We won’t pay blood money, say Indians on UAE death row (Third Lead)

Friday, December 31, 2010

SHARJAH/CHANDIGARH - Claiming innocence, 17 Indians sentenced to death for killing a Pakistani man in the United Arab Emirates (UAE) have refused to settle the case by paying blood money to the victim’s family as recompense for the murder. Their families in India agree and say they will not take up the new offer by the victim’s family.

The representative of victim Misri Nazir Khan’s family told the Sharjah Court of Appeal Thursday that they were ready to settle the case if the accused agreed to pay the blood money.

The representative told the court: “The family wants compensation, including ‘diya’ (blood money) or ‘qasas’ (death sentence), if the defendants refuse to pay the compensation.”

The defence team headed by lawyer Mohammed Salman rejected the offer ruling out the question of settlement as the accused have not been proven guilty yet, a media report said.

However, the court told the defence team to give a second thought to the offer and fixed Feb 17, 2011 as the next date for hearing.

Seventeen Indians, 16 from Punjab and one from Haryana, were sentenced to death by a court in Sharjah in March 2010. They were convicted of murdering a Pakistani man and injuring three in January 2009 following a fight over illegal liquor business.

The murder took place in Al Sajaa area of Sharjah in the UAE. The victim, who was identified as Misri Nazir Khan, died of stab wounds and also suffered brain damage, police said.

The court panel presided by Justices Abdulla Yousuf Al Shamsi and Ahmed Labib and Public Prosecutor Mustafa Al Barodi referred the settlement application to the defence lawyers who said they would discuss the proposal with the families of the defendants and a representative of the Indian Consulate in Dubai.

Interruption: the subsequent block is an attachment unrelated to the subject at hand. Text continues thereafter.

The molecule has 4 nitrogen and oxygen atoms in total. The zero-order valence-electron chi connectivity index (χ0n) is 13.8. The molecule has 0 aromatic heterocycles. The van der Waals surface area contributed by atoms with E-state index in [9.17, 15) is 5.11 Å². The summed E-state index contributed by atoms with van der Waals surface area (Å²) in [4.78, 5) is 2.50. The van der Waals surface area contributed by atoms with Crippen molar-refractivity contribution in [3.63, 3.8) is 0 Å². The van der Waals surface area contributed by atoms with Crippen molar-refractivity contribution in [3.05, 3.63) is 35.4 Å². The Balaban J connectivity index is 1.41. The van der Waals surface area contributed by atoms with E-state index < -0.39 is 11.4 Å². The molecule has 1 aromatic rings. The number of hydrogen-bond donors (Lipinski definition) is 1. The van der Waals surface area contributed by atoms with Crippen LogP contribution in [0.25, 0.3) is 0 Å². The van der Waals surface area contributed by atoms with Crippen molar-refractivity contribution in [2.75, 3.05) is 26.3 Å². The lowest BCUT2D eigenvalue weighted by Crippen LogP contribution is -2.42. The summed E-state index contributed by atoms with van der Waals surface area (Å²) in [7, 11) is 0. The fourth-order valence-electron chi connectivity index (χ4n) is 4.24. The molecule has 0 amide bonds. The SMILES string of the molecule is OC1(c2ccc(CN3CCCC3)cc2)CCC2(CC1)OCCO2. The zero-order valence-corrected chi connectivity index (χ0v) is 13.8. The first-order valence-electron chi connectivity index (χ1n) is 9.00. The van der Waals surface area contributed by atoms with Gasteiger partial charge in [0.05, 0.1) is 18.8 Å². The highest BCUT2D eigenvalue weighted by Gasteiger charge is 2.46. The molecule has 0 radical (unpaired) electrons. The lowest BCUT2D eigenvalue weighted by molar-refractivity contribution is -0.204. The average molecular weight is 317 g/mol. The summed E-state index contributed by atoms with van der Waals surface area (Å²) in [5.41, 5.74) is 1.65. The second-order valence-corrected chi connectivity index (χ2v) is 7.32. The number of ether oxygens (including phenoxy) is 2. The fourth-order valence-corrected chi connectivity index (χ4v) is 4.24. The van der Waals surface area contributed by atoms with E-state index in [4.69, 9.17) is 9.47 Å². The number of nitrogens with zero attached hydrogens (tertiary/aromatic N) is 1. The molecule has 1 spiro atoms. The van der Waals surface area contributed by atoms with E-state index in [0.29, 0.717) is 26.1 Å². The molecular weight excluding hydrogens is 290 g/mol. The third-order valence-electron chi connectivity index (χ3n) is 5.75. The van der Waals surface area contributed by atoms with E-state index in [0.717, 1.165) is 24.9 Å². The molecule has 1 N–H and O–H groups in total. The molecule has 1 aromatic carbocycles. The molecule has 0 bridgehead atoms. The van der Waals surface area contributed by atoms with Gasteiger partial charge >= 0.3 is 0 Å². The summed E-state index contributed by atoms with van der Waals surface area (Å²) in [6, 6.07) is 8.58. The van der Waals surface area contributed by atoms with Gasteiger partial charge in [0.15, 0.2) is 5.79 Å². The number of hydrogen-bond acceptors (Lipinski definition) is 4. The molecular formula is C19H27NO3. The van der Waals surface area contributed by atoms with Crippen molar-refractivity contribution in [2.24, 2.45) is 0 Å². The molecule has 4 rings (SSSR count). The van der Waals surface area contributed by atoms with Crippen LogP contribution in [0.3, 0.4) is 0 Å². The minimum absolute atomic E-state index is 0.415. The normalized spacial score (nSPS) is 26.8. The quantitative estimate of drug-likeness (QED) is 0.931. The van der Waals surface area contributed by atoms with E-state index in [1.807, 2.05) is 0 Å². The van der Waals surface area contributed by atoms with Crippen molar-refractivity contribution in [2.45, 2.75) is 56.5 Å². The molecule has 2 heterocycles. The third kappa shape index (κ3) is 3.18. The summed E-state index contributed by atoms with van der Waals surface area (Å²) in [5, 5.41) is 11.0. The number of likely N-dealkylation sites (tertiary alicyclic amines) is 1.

Bindu Chettur, a member of the defence team, told Gulf Today that the two investigating officers who appeared before the court Thursday were cross examined and their response has given a boost to their defence in the case.

The defence requested the judge to summon the remaining two investigating officers for cross-examination. They also requested the court to order them to produce the weapons that were allegedly used in the fight and which were later confiscated by the Sharjah police.

According to her, the evidence is not complete unless and until the material object used in the crime is produced in the court.

“It is a must to establish the relationship between the crime, the object with which the crime was committed and the accused. Unless it is proved in the court, the accused cannot be proven guilty,” she was quoted as saying.

She also pointed out that the absence of prime accused, Raju, is yet another issue that should be investigated.

In India, the family members of the 17 Indians on death row and a Punjab-based NGO opposed the giving of blood money to secure their release.

“There is no need to give any blood money for the release of the Indian youths. It is given in those cases where conviction has been proved through evidence. But in this case they are innocent and Sharjah police have not found any evidence against them,” Navkiran Singh, representative of NGO Lawyers For Human Rights International (LFHRI), told IANS Friday.

He added: “We want to bring them back clean. But once we pay the blood money it will automatically proved them guilty. Besides these 17 men, there are many other innocent Indian youths lodged in UAE jails and we cannot pay blood money for all of them.”

Jhony Singh, brother of 27-year-old Navjot Singh, who is lodged in Sharjah jail, told IANS: “I have talked to Navjot and he was very unhappy over this matter. He was totally against giving any blood money. He told me that he was fine and was very hopeful for an early release.”

Sher Singh, whose nephew Sukhjinder Singh is also lodged in Sharjah jail, said: “My nephew is innocent; so why should we pay blood money for his release. We want both Punjab and central government to intervene in this issue to save 17 innocent lives.”

All the convicted men are between 17 and 30 years of age and all belong to lower middle-class families.

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